I am running the exact same code on both windows and mac, with python 3.5 64 bit.

On windows, it looks like this:

>>> import numpy as np
>>> preds = np.zeros((1, 3), dtype=int)
>>> p = [6802256107, 5017549029, 3745804973]
>>> preds[0] = p
Traceback (most recent call last):
  File "<pyshell#13>", line 1, in <module>
    preds[0] = p
OverflowError: Python int too large to convert to C long

However, this code works fine on my mac. Could anyone help explain why or give a solution for the code on windows? Thanks so much!

  • 1
    You're sure both are 64 bit? can you test on linux?
    – Tim
    Jul 11, 2016 at 18:53
  • Even if both systems are on 64-bit Python, are they both on 64-bit NumPy? Jul 11, 2016 at 18:53
  • Another stackoverflow question explains 'why'. On Windows long is 32bit and on Unux-like long is 64bit. Please see the question stackoverflow.com/questions/384502/…
    – VladimirM
    Jul 11, 2016 at 18:57
  • 8
    Use dtype='int64' or dtype=np.int64. The int type uses a C long, which is always 32-bit on Windows.
    – Eryk Sun
    Jul 11, 2016 at 19:34
  • to Tim: Yes, both are 64bit. I do not have a linux machine, sorry. to user2357112: Yes, both are 64bit python and numpy. to VladimirM: Thanks! I think that question answers mine! to eryksun: Thanks! It works!
    – packybear
    Jul 11, 2016 at 21:39

5 Answers 5


You can use dtype=np.int64 instead of dtype=int

  • Thanks, I just had to use the unsigned type np.uint64 (to store hashes).
    – Axel Puig
    May 1, 2020 at 13:21
  • 3
    I tried using both np.int64 and np.uint64 to store 109323892912381287389218291378123872293293923929392929289283928 Neither work Jul 14, 2020 at 21:41
  • 1
    If you need to store insanely large numbers exactly then numpy probablly isn't the tool for you. If you can tolerate loss of precision then you can use the float type, alternatively it's possible to have a numpy array of python objects ( stackoverflow.com/questions/6141853/… ) but at that point some would question why you are using a numpy array at all.
    – plugwash
    Jan 21, 2021 at 14:11

You'll get that error once your numbers are greater than sys.maxsize:

>>> p = [sys.maxsize]
>>> preds[0] = p
>>> p = [sys.maxsize+1]
>>> preds[0] = p
Traceback (most recent call last):
  File "<stdin>", line 1, in <module>
OverflowError: Python int too large to convert to C long

You can confirm this by checking:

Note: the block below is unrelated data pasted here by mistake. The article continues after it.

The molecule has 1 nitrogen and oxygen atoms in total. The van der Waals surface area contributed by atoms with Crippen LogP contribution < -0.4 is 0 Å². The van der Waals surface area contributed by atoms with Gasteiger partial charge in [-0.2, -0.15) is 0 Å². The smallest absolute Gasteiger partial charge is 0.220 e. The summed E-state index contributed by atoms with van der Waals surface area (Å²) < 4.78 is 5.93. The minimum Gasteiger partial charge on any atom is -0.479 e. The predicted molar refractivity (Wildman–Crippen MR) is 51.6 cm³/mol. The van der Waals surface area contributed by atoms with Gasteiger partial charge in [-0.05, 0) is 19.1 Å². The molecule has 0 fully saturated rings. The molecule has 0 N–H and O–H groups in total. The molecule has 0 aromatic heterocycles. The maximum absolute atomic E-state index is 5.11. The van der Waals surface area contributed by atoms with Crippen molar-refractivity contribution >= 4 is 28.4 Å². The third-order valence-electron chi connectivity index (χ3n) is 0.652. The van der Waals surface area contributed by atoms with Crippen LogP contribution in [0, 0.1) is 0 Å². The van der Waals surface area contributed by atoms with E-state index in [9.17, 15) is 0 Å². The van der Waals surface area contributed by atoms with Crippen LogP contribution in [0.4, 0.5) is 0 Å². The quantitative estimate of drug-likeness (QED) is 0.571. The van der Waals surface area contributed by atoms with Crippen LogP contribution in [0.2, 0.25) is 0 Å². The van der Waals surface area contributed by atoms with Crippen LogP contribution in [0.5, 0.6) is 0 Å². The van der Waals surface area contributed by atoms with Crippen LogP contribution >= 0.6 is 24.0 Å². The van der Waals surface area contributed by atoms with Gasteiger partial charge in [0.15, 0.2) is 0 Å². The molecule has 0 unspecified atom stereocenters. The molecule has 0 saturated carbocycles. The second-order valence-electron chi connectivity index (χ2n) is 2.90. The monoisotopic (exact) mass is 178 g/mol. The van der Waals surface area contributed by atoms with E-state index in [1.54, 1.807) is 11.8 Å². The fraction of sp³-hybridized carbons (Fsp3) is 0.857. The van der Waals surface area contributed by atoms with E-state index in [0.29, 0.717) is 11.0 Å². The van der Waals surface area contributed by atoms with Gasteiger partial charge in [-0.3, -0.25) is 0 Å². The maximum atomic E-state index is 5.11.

>>> import sys
>>> sys.maxsize

To take numbers with larger precision, don't pass an int type which uses a bounded C integer behind the scenes. Use the default float:

>>> preds = np.zeros((1, 3))
  • 3
    if you do get a number larger than this, how to tackle? Feb 3, 2018 at 17:51
  • 4
    @VeronicaWenqianCheng Don't pass an int dtype, use the default float. Feb 5, 2018 at 11:20
  • 3
    what if it needs to passed as an index which then needs to be int ?
    – fireball.1
    Jul 27, 2018 at 0:15
  • 1
    I don't understand your question clearly. The index or the value itself? In the case of the value, use a float. You can easily convert to int in plain Python if you need the value as an int. Jul 29, 2018 at 0:07
  • 2
    MosesKoledoye I think @fireball means what if a non-float is required as an index argument and hence cannot be a float (which you say is required to circumvent this problem)? Should one do int(float(x)) - surely not?
    – jtlz2
    Jul 10, 2019 at 14:02

Could anyone help explain why

Numpy arrays normally* have fixed size elements, including integers of various sizes, single or double precision floating point numbers, fixed length byte and Unicode strings and structures built up from the aforementioned types.

In Python 2 a python "int" was equivalent to a C long. In Python 3 an "int" is an arbitrary precision type but numpy still uses "int" it to represent the C type "long" when creating arrays.

The size of a C long is platform dependent. On windows it is always 32-bit. On unix-like systems it is normally 32 bit on 32 bit systems and 64 bit on 64 bit systems.

or give a solution for the code on windows? Thanks so much!

Choose a data type whose size is not platform dependent. You can find the list at https://docs.scipy.org/doc/numpy/reference/arrays.scalars.html#arrays-scalars-built-in the most sensible choice would probably be np.int64

* Numpy does allow arrays of python objects, but I don't think they are widely used.


I got the same error while trying to convert a object type column (actually string) to integer type.

This DID NOT work:

df['var1'] = df['var1'].astype(int)

This worked:

df['var1'] = df['var1'].apply(lambda x: int(x))
  • I don't like having to use this, but it worked for me too. For some reason, a 10-digit number was causing .astype to fail, whereas the .apply worked. Thanks.
    – autonopy
    Sep 28, 2023 at 20:49

Convert to float:

import pandas as pd

df = pd.DataFrame()
l_var_l = [8258255190131389999999000003296, 50661]
df['temp'] = l_var_l
df['temp'] = df['temp'].astype(int)

Above fails with error:

OverflowError: Python int too large to convert to C long.

Now try with float conversion:

df['temp'] = df['temp'].astype(float)

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